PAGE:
Four areas of the UK can now check whether friends, family and people working with their children are known sex offenders.
The sex offenders database is being opened up to public scrutiny, with the citizens of four counties being given access to the system in order to check up on people working and living in the regions who have contact with children.
The pilot scheme, launched today, allows police and probation services to disclose some information to families about people who have unsupervised contact with their children. It is being trialled by police in Cambridgeshire, Hampshire, Cleveland and Warwickshire.
"You have to be a parent, carer or a guardian and you would go to the police or the authorities and say you have concern about somebody who had unsupervised direct access to your children," Home Office minister Vernon Coaker told BBC radio.
The scheme follows last year’s changes to the UK Sexual Offences Act which also saw the law widened to include acts such as email harassment as sexual offences.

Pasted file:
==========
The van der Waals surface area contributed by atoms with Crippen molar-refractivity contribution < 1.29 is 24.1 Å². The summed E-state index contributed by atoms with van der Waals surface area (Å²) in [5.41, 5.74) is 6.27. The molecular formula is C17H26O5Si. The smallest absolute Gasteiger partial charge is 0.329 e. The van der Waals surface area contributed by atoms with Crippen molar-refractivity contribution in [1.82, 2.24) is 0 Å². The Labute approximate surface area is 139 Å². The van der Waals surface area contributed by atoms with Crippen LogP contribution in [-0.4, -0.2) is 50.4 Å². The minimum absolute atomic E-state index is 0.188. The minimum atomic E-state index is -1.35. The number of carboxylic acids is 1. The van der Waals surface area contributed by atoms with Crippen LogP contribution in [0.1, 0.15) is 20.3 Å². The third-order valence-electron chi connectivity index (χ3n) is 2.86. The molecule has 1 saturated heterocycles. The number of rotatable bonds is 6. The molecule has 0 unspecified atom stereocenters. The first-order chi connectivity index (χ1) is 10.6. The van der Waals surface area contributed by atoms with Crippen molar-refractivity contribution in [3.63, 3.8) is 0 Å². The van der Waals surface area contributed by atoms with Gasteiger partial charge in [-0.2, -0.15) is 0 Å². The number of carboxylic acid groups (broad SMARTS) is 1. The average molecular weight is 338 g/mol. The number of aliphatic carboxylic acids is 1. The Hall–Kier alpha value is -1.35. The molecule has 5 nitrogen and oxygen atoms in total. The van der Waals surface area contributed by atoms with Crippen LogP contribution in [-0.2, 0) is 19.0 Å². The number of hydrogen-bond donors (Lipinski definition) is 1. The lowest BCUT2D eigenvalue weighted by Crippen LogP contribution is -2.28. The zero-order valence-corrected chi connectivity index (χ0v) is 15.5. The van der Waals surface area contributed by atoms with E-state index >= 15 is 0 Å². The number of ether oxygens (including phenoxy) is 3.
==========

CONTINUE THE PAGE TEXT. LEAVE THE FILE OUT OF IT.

Further to Coaker’s comments, the trial does not extend to pro-actively identifying registered sex offenders living locally in the same way as the US ‘Megan’s Law’ practice in the US.
Coaker said there would be safeguards in the system to ensure information was kept confidential to prevent the possibility of vigilante attacks or direct disclosure to third parties such as the media.
"The whole point of this is to pilot these processes, to test them to see whether they make a difference to child protection," he said.